I n 1999, Xerox appointed Rick Thoman to be its next CEO. A little more than a year later, with Xerox in financial crisis (as well as having accounting problems that resulted in a $10 million fine), Thoman’s predecessor stepped back in to take control and turned to a surprise candidate, Anne Mulcahy, to be his Number 2. On paper, it looked like a desperation choice. Fortune magazine called her the “accidental CEO.” But she immediately enlisted the strongest talent she could find. A key player was Ursula Burns, an engineering hotshot from Rochester who, despite her smarts, had an equally unlikely history. She had been raised in a housing project on Manhattan’s Lower East Side by a hard-working single mother who cleaned, ironed, did child care—-anything to see that Burns got a good Catholic education and eventually a graduate degree in engineering from Columbia. Burns was promoted to first president of Xerox’s Business Group Operations, becoming the first woman to hold that position. She was responsible for the engineering center and five separate divisions; together her group brought in 80 percent of Xerox’s profits. AfricanAmericans with Burns’s background were not common at Xerox, but she never saw her race and low socioeconomic status as a liability. “My perspective comes in part from being a New York black lady, in part from being an engineer,” she said. “I know that I’m smart and have opinions that are worth being heard.” While Mulcahy crisscrossed the country reassuring employees and shareholders and refining a plan to save the company, Burns began implementing the plan and streamlining the company. She successfully negotiated a contract with union workers. With Burns’s streamlining and Mulcahy’s finesse, Xerox went from a company in trouble to one poised to become the leader in sales in its industry. Many at the company placed Burns on the list of Mulcahy’s potential successors. In 2007, it became official—-CEO Anne Mulcahy named Ursula Burns president. The appointment was made with expectation that Burns would move up when Mulcahy steps down. Burns also became the only inside director on the Xerox board besides Mulcahy. Burns will lead Xerox’s corporate strategy, marketing operations, and global accounts, while continuing to run research, engineering, marketing, and manufacturing of technology, supplies, and related services. Her promotion lays out a clear succession plan that eliminates uncertainty inside the organization. Ursula Burns has been described by many as articulate, knowledgable, energetic, and a straight shooter when dealing with people. Burns has been credited with increasing Xerox’s sales of color-capable printers and copiers, as the company brought to market 24 machines in the past two years amid competition from HewlettPackard and Canon. Because of Mulcahy’s and Burns’s leadership, Xerox today offers the broadest portfolio of document management systems and software in its industry and in the company’s history. Mulcahy credits Burns with this achievement, saying that she drove a technology strategy that launched more than 100 products in the last three years and strengthened Xerox’s business model, making it more efficient, competitive, and profitable. Go to the Internet: To learn more about Anne Mulcahy and Ursula Burns and Xerox, visit their Web site (http://www.xerox. com). Support your answers to the following questions with specific information from the case and text or with other information you get from the Web or other sources.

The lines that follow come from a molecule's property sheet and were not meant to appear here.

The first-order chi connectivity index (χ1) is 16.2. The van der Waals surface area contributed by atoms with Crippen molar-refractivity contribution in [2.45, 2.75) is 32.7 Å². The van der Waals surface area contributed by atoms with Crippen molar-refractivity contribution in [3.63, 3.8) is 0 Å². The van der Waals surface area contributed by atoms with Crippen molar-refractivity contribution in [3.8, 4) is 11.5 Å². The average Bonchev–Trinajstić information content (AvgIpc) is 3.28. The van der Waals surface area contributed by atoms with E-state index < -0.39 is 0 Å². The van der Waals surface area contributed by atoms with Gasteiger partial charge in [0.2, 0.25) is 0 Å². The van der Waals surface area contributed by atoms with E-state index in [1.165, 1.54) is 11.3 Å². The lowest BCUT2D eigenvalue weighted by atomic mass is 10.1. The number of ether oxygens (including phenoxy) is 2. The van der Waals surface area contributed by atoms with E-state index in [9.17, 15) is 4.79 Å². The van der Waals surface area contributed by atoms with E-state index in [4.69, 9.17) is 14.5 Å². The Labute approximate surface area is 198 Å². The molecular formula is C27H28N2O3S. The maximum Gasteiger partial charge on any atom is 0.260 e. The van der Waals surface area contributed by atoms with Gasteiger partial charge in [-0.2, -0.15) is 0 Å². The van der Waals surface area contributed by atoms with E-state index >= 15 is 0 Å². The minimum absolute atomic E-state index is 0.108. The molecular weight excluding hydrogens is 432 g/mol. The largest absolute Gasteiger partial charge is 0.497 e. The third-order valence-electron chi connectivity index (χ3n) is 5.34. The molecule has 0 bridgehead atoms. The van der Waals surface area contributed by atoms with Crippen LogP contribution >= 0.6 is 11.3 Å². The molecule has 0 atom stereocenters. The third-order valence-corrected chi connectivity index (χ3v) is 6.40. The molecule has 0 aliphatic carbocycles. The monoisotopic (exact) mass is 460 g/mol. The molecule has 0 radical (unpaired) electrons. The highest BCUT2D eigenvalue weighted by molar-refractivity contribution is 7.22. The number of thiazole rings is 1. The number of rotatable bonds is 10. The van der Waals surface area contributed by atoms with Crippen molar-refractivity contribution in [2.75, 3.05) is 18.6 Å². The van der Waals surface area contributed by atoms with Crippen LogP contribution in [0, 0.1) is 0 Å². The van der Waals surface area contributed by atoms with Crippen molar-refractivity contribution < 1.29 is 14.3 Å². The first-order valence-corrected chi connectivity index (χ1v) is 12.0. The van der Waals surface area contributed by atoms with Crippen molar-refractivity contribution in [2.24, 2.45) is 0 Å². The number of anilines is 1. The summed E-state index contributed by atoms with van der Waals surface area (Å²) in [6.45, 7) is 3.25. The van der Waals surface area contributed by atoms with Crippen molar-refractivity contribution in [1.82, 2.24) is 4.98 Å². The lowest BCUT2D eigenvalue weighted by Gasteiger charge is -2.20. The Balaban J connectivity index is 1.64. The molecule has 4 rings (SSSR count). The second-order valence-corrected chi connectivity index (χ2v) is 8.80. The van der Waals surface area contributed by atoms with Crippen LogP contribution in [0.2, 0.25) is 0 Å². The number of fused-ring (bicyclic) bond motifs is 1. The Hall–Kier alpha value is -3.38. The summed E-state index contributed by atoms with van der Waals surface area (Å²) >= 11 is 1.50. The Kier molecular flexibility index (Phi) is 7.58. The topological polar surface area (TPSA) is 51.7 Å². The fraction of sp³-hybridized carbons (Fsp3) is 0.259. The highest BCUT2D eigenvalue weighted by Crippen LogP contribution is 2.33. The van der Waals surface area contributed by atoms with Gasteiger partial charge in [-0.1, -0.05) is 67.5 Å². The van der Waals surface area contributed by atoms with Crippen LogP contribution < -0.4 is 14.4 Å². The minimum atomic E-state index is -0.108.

1. In your opinion, are Anne Mulcahy and Ursula Burns leaders who exemplify charismatic or transformational leadership qualities?